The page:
The cost of living crisis has caused the Tesco share price to slump as shoppers watch their spending. However, analysts are still impressed by the UK grocery market leader and its efforts to deliver value for consumers even in difficult times.
Rising food prices are eating into investor optimism for UK supermarket stocks. The Tesco [TSCO.L] share price has been trading flat in the past month (through 27 June) and is down 8.8% year-to-date.
In May, food prices in the UK accelerated at their fastest rate in over a decade. Long-life staples increased by roughly 4%, while fresh food jumped by 4.5%, according to the latest shop price index from the British Retail Consortium and NielsenIQ.
“Retail prices edged up further as commodity, energy and transport costs continued to climb… It is likely to get worse before it gets better for consumers with prices continuing to rise and a further jump in energy costs coming in October,” Helen Dickinson, CEO of British Retail Consortium, said in a statement.
With shoppers hunting around for bargains, this could mean less being spent at checkouts, and retailers could end up with surplus stock that they can’t shift.
Changing consumer behaviour
Tesco’s first quarter numbers, reported in early June, showed signs of how rising living costs are changing consumer behaviour. UK sales were down 1.5% from 2021 to £9.9bn. The retailer increased its distribution of Aldi Price Match and Low Everyday Price products by 19% year-over-year.
CEO Ken Murphy has cautioned reading too much into comparing sales to last year’s when shopper behaviour was only just starting to normalise post-pandemic. However, it’s “really early days… we will have to watch what happens over the summer,” Murphy was quoted as saying by the Financial Times.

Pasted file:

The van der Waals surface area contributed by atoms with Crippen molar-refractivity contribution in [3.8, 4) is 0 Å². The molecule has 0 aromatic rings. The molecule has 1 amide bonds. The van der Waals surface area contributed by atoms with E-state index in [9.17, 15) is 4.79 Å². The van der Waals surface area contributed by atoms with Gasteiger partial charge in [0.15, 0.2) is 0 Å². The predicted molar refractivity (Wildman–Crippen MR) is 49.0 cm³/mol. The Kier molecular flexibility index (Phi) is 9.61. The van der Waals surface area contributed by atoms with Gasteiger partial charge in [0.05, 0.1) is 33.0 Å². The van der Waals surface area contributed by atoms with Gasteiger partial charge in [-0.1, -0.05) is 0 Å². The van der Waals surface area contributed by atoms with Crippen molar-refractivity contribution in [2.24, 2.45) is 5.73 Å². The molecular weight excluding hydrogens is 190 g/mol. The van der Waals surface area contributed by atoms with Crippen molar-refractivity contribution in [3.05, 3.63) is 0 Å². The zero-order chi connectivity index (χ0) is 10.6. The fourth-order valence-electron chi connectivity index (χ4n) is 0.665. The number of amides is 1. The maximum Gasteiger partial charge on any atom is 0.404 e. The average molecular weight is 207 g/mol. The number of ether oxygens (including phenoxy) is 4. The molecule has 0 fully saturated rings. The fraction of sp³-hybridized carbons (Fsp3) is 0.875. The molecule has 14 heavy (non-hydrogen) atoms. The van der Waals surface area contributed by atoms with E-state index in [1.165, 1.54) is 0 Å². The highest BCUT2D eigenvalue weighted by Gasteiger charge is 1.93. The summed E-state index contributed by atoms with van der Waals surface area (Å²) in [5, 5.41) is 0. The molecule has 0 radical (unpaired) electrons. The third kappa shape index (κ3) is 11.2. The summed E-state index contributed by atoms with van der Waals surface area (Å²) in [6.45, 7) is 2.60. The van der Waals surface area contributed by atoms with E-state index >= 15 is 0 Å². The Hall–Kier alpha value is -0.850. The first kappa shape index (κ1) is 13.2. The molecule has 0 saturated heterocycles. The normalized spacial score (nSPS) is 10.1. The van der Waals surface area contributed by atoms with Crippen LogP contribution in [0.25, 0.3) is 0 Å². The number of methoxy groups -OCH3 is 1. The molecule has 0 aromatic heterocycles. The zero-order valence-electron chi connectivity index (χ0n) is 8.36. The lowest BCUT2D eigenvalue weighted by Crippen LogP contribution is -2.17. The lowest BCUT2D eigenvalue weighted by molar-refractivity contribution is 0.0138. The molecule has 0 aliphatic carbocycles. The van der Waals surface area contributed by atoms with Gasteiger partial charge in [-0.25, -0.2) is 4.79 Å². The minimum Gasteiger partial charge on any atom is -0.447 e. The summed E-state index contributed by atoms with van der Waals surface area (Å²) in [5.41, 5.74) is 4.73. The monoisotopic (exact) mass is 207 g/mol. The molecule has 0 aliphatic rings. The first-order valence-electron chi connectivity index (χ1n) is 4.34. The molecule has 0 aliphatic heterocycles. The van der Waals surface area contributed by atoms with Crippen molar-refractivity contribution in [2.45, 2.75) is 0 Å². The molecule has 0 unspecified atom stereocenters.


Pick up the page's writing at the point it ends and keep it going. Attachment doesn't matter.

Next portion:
He went on to explain that trading was lower in areas where there are cost challenges, including staples such as bread and pasta. Though the level of product switching (shoppers switching to cheaper options) only accounted for 1% of sales, this rate could potentially grow as household budgets continue to be squeezed.
For its part, Tesco is doing what it can to alleviate the pressure and keep price increases to a minimum. The retailer’s “extra muscle when it comes to negotiating with suppliers must be being flexed to the full right now,” Fidelity International’s Emma-Lou Montgomery argued in a research note.
Analysts at Hargreaves Lansdown agree. They wrote in a research note that the “mature, deeply-rooted nature of its relationships have been a key tool in allowing [it] to keep its prices down”.
Value focus puts Tesco in good stead
Promotions such as Aldi Price Match, Low Everyday Prices and Clubcard Prices have been integral to Tesco’s market share gains over the past couple of years. In the 12 weeks to 12 June, its share of the grocery market was 27.3%, according to Kantar, compared with Sainsbury’s [SBRY.L] 14.9% and Asda’s 13.7% share.
Tesco is “the clear leader of the pack” when it comes to price competitiveness, Montgomery wrote. However, investors will want to see that it has learned lessons from the financial crash, when it “passed on price rises and maintained margins, but at the cost of permanently losing market share to the discounters,” such as Aldi and Lidl, she added.
There’s no escaping the fact that higher investment in keeping prices low will be required, but the Hargreaves Lansdown analysts believe “an acceleration of the cost-saving programme, set to deliver £1bn in savings over the next three years, should help mitigate rising costs to some extent”.
The situation “should play into Tesco's value focused hands” and put the retailer “in good stead,” they added.
Tesco’s market-leading position in the grocery sector and focus on delivering value for shoppers has clearly impressed analysts. The stock had six ‘buy’ ratings and a single ‘hold’ rating, according to MarketBeat data. The consensus price target of 321p implies an upside of 25.1% from the 28 June closing price.